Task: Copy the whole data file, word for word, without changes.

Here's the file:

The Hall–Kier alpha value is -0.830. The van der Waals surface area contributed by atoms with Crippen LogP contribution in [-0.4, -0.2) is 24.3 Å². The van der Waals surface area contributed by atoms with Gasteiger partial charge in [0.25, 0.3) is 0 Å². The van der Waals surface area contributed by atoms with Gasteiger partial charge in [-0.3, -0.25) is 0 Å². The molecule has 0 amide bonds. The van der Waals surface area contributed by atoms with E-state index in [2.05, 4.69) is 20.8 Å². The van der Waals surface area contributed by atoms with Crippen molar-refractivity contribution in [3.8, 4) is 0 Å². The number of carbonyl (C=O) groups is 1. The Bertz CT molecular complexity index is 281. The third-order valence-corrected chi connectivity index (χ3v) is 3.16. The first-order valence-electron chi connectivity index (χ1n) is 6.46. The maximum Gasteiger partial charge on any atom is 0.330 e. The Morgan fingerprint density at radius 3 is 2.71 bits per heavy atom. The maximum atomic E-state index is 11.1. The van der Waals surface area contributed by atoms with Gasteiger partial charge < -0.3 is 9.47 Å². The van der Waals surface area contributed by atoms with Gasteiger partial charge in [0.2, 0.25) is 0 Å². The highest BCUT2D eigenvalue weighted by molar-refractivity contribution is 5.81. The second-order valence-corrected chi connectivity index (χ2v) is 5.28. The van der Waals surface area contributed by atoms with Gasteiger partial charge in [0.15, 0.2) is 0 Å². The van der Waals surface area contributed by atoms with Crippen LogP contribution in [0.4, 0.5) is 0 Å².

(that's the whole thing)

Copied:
The Hall–Kier alpha value is -0.830. The van der Waals surface area contributed by atoms with Crippen LogP contribution in [-0.4, -0.2) is 24.3 Å². The van der Waals surface area contributed by atoms with Gasteiger partial charge in [0.25, 0.3) is 0 Å². The van der Waals surface area contributed by atoms with Gasteiger partial charge in [-0.3, -0.25) is 0 Å². The molecule has 0 amide bonds. The van der Waals surface area contributed by atoms with E-state index in [2.05, 4.69) is 20.8 Å². The van der Waals surface area contributed by atoms with Crippen molar-refractivity contribution in [3.8, 4) is 0 Å². The number of carbonyl (C=O) groups is 1. The Bertz CT molecular complexity index is 281. The third-order valence-corrected chi connectivity index (χ3v) is 3.16. The first-order valence-electron chi connectivity index (χ1n) is 6.46. The maximum Gasteiger partial charge on any atom is 0.330 e. The Morgan fingerprint density at radius 3 is 2.71 bits per heavy atom. The maximum atomic E-state index is 11.1. The van der Waals surface area contributed by atoms with Gasteiger partial charge < -0.3 is 9.47 Å². The van der Waals surface area contributed by atoms with Gasteiger partial charge in [0.2, 0.25) is 0 Å². The highest BCUT2D eigenvalue weighted by molar-refractivity contribution is 5.81. The second-order valence-corrected chi connectivity index (χ2v) is 5.28. The van der Waals surface area contributed by atoms with Gasteiger partial charge in [0.15, 0.2) is 0 Å². The van der Waals surface area contributed by atoms with Crippen LogP contribution in [0.4, 0.5) is 0 Å².